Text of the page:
Friday 30 September 2016

Changes to CAO points system on cards for 2017 exams

Published 27/04/2015 | 02:30

A new CAO points system for college entry is set to be introduced for students sitting the Leaving Certificate in 2017
A new CAO points system for college entry is set to be introduced for students sitting the Leaving Certificate in 2017

A new CAO points system for college entry is set to be introduced for students sitting the Leaving Certificate in 2017.

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One key change aims to reward students who take higher level papers but narrowly miss a "pass", by awarding points for a mark of between 30-39pc on an "honours" paper.

The package of reforms also includes a new scale for converting grades into points, to allow for greater differentiation between CAO applicants when it comes to selection for college courses.

So, instead of the typical difference of five CAO points between existing grade bands, the gap could be 10 points or more, and it will vary between bands.

Reform of the points system has been under discussion for some years with a view to finding ways to ease the pressure on students, without compromising academic standards.

The 2017 Leaving Certificate is the target date for the introduction of change, but there has been concern that any reform must be carefully considered.

Presidents of the universities and institutes of technology have now agreed a set of proposals to put to their academic councils for approval.

If the changes are to be made in 2017, schools need to know by September, so incoming fifth- year students understand what is involved.

Education Minister Jan O'Sullivan is expected to brief the Cabinet on latest developments tomorrow and the education partners on Wednesday.

A new, variable scale for converting higher level grades into points and recognition for candidates who score between 30pc-39pc on a higher level paper are among a basket of inter-linked measures under consideration.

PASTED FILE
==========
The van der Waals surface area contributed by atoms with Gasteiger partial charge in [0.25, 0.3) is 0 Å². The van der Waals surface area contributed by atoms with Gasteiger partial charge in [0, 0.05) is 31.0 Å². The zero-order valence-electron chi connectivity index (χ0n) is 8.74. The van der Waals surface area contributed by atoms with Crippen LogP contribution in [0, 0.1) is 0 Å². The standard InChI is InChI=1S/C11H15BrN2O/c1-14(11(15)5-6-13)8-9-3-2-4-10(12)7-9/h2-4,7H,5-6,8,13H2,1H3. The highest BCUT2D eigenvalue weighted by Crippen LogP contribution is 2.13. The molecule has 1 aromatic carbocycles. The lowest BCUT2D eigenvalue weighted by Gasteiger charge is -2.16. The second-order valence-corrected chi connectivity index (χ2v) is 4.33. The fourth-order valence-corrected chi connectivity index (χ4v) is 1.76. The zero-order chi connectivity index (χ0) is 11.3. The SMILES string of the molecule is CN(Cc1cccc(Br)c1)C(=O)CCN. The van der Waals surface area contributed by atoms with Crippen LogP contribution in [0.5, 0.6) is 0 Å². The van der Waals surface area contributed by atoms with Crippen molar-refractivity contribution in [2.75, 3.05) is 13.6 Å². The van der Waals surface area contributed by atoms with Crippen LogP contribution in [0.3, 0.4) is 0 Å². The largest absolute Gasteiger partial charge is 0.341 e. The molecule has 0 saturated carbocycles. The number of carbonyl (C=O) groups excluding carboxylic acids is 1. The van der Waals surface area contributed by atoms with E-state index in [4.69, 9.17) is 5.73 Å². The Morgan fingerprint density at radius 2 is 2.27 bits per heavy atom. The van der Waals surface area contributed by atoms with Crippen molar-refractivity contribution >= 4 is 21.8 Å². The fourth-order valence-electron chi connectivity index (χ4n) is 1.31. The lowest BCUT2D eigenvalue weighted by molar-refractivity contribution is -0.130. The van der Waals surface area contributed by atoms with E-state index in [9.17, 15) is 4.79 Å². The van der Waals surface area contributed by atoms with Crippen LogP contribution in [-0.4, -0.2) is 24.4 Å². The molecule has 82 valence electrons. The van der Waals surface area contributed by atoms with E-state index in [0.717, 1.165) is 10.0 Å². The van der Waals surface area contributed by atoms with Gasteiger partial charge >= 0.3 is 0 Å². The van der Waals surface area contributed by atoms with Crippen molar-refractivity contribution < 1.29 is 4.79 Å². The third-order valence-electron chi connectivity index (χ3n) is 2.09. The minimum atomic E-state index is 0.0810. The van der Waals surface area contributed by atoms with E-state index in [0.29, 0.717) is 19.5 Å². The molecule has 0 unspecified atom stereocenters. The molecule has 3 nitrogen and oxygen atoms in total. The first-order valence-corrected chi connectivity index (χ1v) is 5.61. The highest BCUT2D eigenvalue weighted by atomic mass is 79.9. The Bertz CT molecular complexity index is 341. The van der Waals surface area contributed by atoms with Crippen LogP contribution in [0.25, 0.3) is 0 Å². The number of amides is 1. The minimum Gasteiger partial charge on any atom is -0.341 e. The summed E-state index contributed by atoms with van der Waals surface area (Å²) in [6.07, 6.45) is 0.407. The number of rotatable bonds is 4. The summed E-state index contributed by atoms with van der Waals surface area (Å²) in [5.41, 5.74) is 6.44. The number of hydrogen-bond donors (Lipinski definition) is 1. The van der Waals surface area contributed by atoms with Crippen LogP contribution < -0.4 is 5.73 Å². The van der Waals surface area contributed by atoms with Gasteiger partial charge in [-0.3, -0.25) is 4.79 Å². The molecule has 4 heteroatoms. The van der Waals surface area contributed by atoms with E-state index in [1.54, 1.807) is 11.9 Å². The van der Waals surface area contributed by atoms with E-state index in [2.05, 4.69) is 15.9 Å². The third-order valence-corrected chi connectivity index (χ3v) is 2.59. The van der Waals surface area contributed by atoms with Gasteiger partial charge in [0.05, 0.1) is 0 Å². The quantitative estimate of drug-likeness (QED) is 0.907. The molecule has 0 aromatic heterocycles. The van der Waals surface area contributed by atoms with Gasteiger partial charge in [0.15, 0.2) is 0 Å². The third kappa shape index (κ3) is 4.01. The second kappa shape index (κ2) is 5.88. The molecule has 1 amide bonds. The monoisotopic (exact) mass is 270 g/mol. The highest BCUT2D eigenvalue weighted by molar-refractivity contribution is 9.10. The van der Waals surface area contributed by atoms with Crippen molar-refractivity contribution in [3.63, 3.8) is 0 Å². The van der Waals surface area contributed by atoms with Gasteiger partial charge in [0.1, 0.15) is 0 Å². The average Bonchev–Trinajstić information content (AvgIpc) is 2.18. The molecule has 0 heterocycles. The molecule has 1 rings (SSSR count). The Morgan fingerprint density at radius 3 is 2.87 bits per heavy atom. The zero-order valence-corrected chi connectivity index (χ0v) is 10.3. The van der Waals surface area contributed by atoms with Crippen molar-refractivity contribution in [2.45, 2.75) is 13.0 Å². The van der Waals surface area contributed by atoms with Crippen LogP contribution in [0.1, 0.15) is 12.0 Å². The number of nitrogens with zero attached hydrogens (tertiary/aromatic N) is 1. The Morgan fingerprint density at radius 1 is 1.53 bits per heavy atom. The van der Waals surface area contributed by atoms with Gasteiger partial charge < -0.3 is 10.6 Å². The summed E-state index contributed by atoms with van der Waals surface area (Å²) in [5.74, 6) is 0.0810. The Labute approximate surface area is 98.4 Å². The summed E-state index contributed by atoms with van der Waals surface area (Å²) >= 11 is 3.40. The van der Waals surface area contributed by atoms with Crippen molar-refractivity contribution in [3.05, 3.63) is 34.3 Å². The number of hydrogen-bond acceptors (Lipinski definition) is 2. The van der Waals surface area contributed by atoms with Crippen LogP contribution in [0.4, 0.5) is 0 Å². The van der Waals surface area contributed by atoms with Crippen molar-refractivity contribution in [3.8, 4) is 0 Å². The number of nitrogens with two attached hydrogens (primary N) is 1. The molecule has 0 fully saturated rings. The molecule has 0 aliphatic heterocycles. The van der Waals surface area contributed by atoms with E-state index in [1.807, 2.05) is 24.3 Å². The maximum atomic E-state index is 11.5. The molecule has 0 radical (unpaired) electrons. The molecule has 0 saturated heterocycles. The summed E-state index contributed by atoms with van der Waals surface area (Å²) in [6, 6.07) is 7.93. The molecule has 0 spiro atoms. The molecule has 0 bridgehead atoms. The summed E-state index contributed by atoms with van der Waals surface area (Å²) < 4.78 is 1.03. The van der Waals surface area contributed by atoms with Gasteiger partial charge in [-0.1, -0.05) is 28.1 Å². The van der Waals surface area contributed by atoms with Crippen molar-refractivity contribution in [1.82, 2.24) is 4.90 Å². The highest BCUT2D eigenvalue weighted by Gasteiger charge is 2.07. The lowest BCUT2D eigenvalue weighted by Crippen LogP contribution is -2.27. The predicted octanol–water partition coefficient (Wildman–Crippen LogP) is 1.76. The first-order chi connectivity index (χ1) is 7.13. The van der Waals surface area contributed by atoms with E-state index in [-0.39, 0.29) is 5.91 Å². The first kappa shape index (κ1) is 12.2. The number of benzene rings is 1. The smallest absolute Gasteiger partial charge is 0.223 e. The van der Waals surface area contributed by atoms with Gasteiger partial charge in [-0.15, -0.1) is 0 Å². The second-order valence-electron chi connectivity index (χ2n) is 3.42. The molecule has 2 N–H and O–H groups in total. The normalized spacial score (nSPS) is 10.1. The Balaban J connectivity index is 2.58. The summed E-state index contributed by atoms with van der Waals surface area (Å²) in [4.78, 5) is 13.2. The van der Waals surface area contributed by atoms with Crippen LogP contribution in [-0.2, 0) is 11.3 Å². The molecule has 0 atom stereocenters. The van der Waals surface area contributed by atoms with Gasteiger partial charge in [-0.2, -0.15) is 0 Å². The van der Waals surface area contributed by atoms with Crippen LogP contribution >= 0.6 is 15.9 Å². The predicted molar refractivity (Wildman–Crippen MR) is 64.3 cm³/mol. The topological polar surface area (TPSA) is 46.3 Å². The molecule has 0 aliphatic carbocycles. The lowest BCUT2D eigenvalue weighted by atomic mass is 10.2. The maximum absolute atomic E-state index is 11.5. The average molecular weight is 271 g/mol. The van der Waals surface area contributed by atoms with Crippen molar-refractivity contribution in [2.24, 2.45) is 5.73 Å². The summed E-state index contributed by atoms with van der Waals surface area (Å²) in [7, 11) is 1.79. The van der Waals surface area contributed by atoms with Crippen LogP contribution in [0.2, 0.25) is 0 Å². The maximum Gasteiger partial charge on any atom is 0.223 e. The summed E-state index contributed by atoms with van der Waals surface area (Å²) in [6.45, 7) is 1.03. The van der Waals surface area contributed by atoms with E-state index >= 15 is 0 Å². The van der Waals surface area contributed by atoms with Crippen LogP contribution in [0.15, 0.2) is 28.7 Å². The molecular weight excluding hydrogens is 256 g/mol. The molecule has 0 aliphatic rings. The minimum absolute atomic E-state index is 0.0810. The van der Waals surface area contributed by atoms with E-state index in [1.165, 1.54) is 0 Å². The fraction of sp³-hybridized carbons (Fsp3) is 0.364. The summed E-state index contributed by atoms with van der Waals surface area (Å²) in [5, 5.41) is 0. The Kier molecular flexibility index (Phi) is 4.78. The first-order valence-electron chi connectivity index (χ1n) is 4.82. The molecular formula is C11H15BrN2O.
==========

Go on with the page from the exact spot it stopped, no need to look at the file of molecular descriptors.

The replacement of the existing ABC grading system will also be a feature.

Instead of 14 different bands, from A1 and A2 down to NG (no grade), the plan is for eight bands: H1-H8 at higher level, and O1-08 at ordinary level.

While an existing higher level A1 will correspond to a new H1, other bands will be wider with, for instance, a H2 incorporating the current A2 and B1.

Crucially, there will not be a standard points differential between the bands.

There is no final decision yet, but, there could be 12 (or more) points between a H1 and H2, 11 (or more) between a H2 and H3, 10 (or more) between a H3 and H4, nine (or more) between a H4 and H5 and eight (or more) between a H5 and H6.

In the proposed new higher level scale, H7 would represent a mark of between 30pc-39pc and would attract points similar to those awarded for the proposed O3-04 at ordinary level.

The new scales are intended to allow for greater distinctions between CAO applicants and minimise the random selection that occurs when too many students chasing the same course achieve the minimum points.

They are directly linked to moves to have fewer and broader entry routes, such as common first-year science or engineering, with students specialising later in their studies.

Broader first-year programmes generally mean more applicants achieve the minimum points and places are therefore awarded randomly.

Irish Independent

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